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I need to search for files starting with some particular name. There can be multiple files starting with a particular pattern and I want to list all such files present in the directory.

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4 Answers

up vote 3 down vote accepted

To complete exisitng answers:

ls

The default directory list utility ls supports wildcard search. To search for all files with pattern abc:

ls -a abc*   # list all files starting with abc---
ls -a *abc*  # list all files containing --abc--
ls -a *abc   # list all files ending with --abc

Note that the file extension is relevant for the search results too.

tree Install banshee

In case we need to list files in a directory tree we can also issue tree to search for a given pattern like

tree -P abc*  # list directory tree of file starting with abc---
tree -l def*  # exclude files starting with def---
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You can search for a particular pattern using the Nautilus file manager and regular expressions.

To do so, click on Select Items Matching in the Gear menu like below (you can also press Ctrl+s).

enter image description here

Then, just type the regular expression ABC* and validate.

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Every file whose name matches your pattern will be automatically selected.

enter image description here

I'm using Nautilus 3.6.* from GNOME3 PPA on Ubuntu 12.10 (Quantal).

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There are many ways to do it, depending on exactly what you want to do with them. Generally, if you want to just list them, you can do it in a terminal using:

find | grep '^\./ABC'

... and replacing ABC with your text.

To understand the command, let's break it down a bit:

  • find lists all files under the current directory and its sub-directories; using it alone will just list everything there. Note that find outputs each file or directory starting with ./, indicating that their path is relative to the current directory. Being aware of this is important because it means we will search for results starting with ./ABC and not just ABC.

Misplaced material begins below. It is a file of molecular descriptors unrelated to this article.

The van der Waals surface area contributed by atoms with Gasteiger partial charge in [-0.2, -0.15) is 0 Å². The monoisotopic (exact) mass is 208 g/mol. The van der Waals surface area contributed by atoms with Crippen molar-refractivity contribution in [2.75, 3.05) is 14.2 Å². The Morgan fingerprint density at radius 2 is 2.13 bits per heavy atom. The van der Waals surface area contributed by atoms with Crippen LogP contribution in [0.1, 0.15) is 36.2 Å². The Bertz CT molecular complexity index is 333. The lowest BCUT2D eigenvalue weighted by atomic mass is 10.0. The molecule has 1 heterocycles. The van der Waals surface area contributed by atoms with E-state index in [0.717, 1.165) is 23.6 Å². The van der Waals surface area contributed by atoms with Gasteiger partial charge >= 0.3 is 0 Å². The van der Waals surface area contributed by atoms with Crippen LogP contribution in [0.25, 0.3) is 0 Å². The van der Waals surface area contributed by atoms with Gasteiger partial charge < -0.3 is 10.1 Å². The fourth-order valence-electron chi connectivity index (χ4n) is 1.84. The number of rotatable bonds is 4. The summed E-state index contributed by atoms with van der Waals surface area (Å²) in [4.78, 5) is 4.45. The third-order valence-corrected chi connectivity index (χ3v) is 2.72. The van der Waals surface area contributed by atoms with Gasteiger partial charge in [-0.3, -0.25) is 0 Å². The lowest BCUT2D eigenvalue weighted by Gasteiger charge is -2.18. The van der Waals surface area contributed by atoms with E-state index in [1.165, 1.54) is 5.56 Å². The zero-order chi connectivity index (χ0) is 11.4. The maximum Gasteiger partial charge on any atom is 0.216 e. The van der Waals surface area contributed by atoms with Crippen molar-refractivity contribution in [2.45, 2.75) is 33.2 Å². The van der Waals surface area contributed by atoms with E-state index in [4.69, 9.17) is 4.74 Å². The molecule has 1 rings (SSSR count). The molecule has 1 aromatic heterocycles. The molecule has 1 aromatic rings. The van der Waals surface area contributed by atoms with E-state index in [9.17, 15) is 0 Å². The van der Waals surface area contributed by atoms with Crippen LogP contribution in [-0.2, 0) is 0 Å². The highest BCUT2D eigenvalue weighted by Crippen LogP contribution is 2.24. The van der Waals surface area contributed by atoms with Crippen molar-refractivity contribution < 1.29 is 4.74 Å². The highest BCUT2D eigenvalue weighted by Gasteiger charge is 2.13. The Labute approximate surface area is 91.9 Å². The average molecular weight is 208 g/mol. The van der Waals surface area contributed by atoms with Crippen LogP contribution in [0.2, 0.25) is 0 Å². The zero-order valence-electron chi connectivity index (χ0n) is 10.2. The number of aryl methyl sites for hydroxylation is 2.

• The pipe character | redirects the output of one command to another, in this case the output of find is redirected to grep. This is called piping.

  • grep takes the output and filters it using the given pattern, ^\./ABC.

    • Notice that the pattern is quoted with single quotes ' ' to prevent the shell from interpreting the special characters inside it.
  • Now the pattern itself is written in a particular syntax called regular expression, or regex for short. Regex is an extremely powerful searching tool if you master it, and there are sites such as this which teach you about it in more depth, but note that grep is not a full-fledged regex engine and you can't do everything with it.

  • For our purpose:

    • ^ in regex matches the beginning of the string; this prevents it from matching the pattern if it doesn't occur in the beginning of the file name.

    • . in regex has a special meaning too: it means "match any single character here". In case you want to use it as a literal dot, you'll have to "escape" it using a backslash \ before it. (Yeah, matching any character would be harmless in our case, but I did it for completeness' sake.)

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You can use find command to search files with pattern

find . -type f -name "abc*" 

The above command will search the file that starts with abc under the current working directory.

-name 'abc' will list the files that are exact match. Eg: abc

You can also use

 -iname
 -regex 

option with find command to search filename using a pattern

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